Omate Wherecom K3 kids’ smartwatch offers standalone 3G support, Android 5.1

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The China-based producers of one of the world’s first smartwatches capable of making and receiving calls without help from a connected smartphone strike again, this time skipping the pre-release Kickstarter phase and funding the Wherecom K3 themselves.

Omate of course already refreshed the original TrueSmart last fall, and its newly unveiled kid-friendly wearable very much resembles the TrueSmart+. Well, not on the outside, with a seemingly cheaper polycarbonate case in tow now, colorful finishes, removable 20mm standard straps, and stainless steel buckle.

But the Omate Wherecom K3 does run the same full-fledged Android 5.1 OS (as opposed to the watered-down Wear flavor most mainstream watches provide), and it features its own 3G SIM card slot.

Fret not, parents, as you’re offered plenty of security goodies, plus GPS tracking, and the pre-loaded software is skinned with children aged 6 to 10 in mind, including education apps, fun little games, and restrictions for mature content.

Meanwhile, your unusually tech-savvy kids should be happy to hear the Omate Wherecom K3 packs a dual-core 1GHz processor, 1 full gig of RAM, 8GB internal storage, and 600 mAh battery. The large 1.54-inch TFT screen is also surprisingly and possibly gratuitously sharp, at 320 x 320 pixels, with a microphone, loudspeaker, and 6-axis accelerometer completing an impressive spec sheet for a niche device of this nature.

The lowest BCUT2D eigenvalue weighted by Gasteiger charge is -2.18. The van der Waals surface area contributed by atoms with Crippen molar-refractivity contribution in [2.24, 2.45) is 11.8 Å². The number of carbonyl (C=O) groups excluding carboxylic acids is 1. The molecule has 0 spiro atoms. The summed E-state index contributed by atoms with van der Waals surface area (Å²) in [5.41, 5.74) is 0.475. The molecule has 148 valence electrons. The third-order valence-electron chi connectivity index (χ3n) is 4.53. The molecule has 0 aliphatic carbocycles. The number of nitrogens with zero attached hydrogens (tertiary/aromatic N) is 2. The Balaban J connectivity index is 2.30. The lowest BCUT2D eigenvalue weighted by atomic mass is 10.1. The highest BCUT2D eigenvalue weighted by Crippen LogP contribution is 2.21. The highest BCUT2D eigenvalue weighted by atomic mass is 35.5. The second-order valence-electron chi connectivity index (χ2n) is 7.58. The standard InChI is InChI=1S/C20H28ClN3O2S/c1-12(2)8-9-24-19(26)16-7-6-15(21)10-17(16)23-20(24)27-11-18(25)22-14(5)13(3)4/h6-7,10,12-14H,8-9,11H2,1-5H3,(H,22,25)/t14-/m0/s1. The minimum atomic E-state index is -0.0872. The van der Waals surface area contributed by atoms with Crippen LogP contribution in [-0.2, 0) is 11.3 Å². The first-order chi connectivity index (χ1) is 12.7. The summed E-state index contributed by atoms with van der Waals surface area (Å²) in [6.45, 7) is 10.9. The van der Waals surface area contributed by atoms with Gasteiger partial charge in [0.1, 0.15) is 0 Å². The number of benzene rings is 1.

Priced at a more than reasonable $130, the Lollipop-based smartwatch is slated for an April release in unknown markets. But wouldn’t you rather buy your children a baseball glove, action figure, Barbie doll or something?

Source: Omate
Via: Engadget

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About The Author
Adrian Diaconescu
Adrian has had an insatiable passion for writing since he was in school and found himself writing philosophical essays about the meaning of life and the differences between light and dark beer. Later, he realized this was pretty much his only marketable skill, so he first created a personal blog (in Romanian) and then discovered his true calling, which is writing about all things tech (in English).